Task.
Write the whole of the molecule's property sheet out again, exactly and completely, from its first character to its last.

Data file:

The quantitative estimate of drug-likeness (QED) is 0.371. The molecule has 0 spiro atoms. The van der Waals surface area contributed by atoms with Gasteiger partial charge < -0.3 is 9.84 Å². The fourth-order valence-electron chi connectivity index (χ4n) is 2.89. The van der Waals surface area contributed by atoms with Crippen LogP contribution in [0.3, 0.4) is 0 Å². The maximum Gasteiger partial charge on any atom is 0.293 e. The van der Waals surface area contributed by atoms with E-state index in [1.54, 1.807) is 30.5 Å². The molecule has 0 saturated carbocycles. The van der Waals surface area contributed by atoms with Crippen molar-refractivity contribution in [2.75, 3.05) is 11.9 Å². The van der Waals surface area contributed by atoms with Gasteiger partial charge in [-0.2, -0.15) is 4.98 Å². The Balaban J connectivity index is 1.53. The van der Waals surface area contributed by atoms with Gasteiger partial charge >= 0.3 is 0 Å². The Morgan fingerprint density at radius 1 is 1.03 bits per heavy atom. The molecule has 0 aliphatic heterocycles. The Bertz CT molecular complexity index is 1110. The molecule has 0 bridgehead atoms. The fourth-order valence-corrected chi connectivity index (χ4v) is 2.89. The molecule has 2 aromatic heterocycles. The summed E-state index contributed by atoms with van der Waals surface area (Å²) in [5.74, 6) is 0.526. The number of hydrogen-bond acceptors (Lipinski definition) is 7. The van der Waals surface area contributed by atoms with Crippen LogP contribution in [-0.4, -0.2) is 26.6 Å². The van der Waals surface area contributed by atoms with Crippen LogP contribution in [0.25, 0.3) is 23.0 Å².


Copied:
The quantitative estimate of drug-likeness (QED) is 0.371. The molecule has 0 spiro atoms. The van der Waals surface area contributed by atoms with Gasteiger partial charge < -0.3 is 9.84 Å². The fourth-order valence-electron chi connectivity index (χ4n) is 2.89. The van der Waals surface area contributed by atoms with Crippen LogP contribution in [0.3, 0.4) is 0 Å². The maximum Gasteiger partial charge on any atom is 0.293 e. The van der Waals surface area contributed by atoms with E-state index in [1.54, 1.807) is 30.5 Å². The molecule has 0 saturated carbocycles. The van der Waals surface area contributed by atoms with Crippen molar-refractivity contribution in [2.75, 3.05) is 11.9 Å². The van der Waals surface area contributed by atoms with Gasteiger partial charge in [-0.2, -0.15) is 4.98 Å². The Balaban J connectivity index is 1.53. The van der Waals surface area contributed by atoms with Gasteiger partial charge >= 0.3 is 0 Å². The Morgan fingerprint density at radius 1 is 1.03 bits per heavy atom. The molecule has 0 aliphatic heterocycles. The Bertz CT molecular complexity index is 1110. The molecule has 0 bridgehead atoms. The fourth-order valence-corrected chi connectivity index (χ4v) is 2.89. The molecule has 2 aromatic heterocycles. The summed E-state index contributed by atoms with van der Waals surface area (Å²) in [5.74, 6) is 0.526. The number of hydrogen-bond acceptors (Lipinski definition) is 7. The van der Waals surface area contributed by atoms with Crippen LogP contribution in [-0.4, -0.2) is 26.6 Å². The van der Waals surface area contributed by atoms with Crippen LogP contribution in [0.25, 0.3) is 23.0 Å².